Wednesday, May 11, 2016

My "What Can I Learn Today?" Spreadsheet

So, at the risk of appearing totally nerdy (Gotta stop myself I'm so nerdy), I thought I would share a screenshot of the spreadsheet that rules my life this summer. Unlike the spreadsheets that ruled my life last summer and the year before, I don't have a course redesign this time... instead: just reading, exploring, collecting, and having fun online!

I've actually been using this spreadsheet during this past school year, and it's been a lifesaver! During the school year it's really hard to stay on schedule with my curation projects, but during the summer. So, right now it's mostly just a reminder list, as opposed to an alerts list letting me know where I have fallen behind.

Here's how it works:

I have a list of projects I am working on: blogs, Twitter, Pinterest, and YouTube, along with my big Growth Mindset project (separate sheet of its own). For each project, there's a link or sometimes two links that can give me what I need to check on my work and add to it; having the links right there allows me to do my work directly from the spreadsheet.

There's also a formula for each project where I identify the "ideal" frequency at which I work on that content stream. During the summer, they are all daily or every-other-day, but during the regular school year, they are more like once or twice a week projects. In addition to that ideal frequency, there is also a "limit" where I start counting days behind. So, a project might have an ideal of every-other day, but I cut myself some slack and don't nag until three days have passed.

As I work on each project (adding a tweet or a blog post or a pin as the case may be), I update the date column (today's date appears in bold so I can quickly see which ones I've worked on today). There's a formula that then compares the date in that column and gives me the "gap" between the ideal and the actual date of activity. Then, based on the "gap" and the "limit" I get a prompt about whether or not I need to work on that area right now (either "..." or "maybe" or "today"). Finally, there's also a "delay" column that tells me how many days I am behind the actual limit I set for myself.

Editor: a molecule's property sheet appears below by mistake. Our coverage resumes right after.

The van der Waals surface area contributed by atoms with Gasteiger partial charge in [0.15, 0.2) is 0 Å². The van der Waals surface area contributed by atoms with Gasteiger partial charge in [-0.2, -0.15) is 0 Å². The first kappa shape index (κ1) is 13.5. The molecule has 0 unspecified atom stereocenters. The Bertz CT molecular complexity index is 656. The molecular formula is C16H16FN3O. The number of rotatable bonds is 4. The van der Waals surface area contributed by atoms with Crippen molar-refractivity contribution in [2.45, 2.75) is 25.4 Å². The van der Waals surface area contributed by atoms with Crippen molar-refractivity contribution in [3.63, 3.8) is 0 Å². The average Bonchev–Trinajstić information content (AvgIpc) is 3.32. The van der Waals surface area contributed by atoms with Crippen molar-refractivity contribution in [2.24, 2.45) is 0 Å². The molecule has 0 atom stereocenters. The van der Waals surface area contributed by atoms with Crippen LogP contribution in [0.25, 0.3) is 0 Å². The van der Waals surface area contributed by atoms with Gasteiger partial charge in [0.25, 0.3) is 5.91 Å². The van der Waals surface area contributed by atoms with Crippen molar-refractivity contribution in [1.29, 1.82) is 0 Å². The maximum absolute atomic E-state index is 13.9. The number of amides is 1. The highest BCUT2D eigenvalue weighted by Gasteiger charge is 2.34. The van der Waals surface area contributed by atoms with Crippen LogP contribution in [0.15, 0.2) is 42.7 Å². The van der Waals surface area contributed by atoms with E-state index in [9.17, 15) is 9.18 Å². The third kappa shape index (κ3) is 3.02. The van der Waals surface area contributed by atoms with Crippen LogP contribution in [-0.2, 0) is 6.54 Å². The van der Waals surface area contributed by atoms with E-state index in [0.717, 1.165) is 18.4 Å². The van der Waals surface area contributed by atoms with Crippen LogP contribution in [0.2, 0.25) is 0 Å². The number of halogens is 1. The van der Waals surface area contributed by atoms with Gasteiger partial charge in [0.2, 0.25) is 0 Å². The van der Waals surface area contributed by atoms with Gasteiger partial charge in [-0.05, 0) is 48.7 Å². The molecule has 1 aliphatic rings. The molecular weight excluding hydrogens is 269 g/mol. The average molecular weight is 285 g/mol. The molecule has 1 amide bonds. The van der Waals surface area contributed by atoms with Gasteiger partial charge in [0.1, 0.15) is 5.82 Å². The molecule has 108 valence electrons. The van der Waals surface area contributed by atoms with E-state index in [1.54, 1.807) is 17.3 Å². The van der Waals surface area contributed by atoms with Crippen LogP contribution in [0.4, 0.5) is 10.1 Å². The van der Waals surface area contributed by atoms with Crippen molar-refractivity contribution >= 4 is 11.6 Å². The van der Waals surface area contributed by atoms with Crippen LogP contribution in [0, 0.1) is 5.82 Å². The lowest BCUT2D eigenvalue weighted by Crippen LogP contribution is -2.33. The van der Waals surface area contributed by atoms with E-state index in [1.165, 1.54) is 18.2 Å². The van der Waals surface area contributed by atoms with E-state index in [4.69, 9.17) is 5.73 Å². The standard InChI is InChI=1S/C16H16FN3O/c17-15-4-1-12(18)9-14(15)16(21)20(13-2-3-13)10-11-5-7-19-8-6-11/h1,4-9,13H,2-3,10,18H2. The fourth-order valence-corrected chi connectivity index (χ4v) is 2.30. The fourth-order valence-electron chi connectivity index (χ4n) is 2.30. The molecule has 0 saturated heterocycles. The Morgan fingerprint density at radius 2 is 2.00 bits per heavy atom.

During the school year, I usually get behind enough that every day I'm scrambling to take care of things that are delayed (which is why that column comes first, on the far left). Then, I take care of the "today" items. And I'm lucky to do all that during the regular year.

But during the summer, oh, I have time for things! So not only can I keep up, I can even change a lot of the ideal frequency items to daily. And it's really just based on what I enjoy most, not because of any external imperative. I have so many fun things to work on.

What I really like about this system is that it is totally forgiving. If I get behind, well, all I have to do is post something that day and, presto, no worries! The spreadsheet has no memory: it just looks at everything in terms of today.

It's also highly automated with formulas. I can change the ideal and limit for any item when I want; everything else is formula-driven. I just enter the date, and the spreadsheet does its magic. It's kind of scary if I am online at midnight because that change in date updates all the formulas. So, especially during the school year, my nicely caught-up spreadsheet can turn to a bunch of "today" messages right at midnight, ha ha. If I remember, I'll add a screenshot later to this post that shows what it looks like when I am not all nicely caught up as I am now.

Call it a "What Can I Learn Today?" spreadsheet. It is very dorky, I know... but it works for me! :-)

Update: Here's what the sheet looks like after midnight (since I have a lot of daily goals during the summer, a lot of "today" messages pop up):

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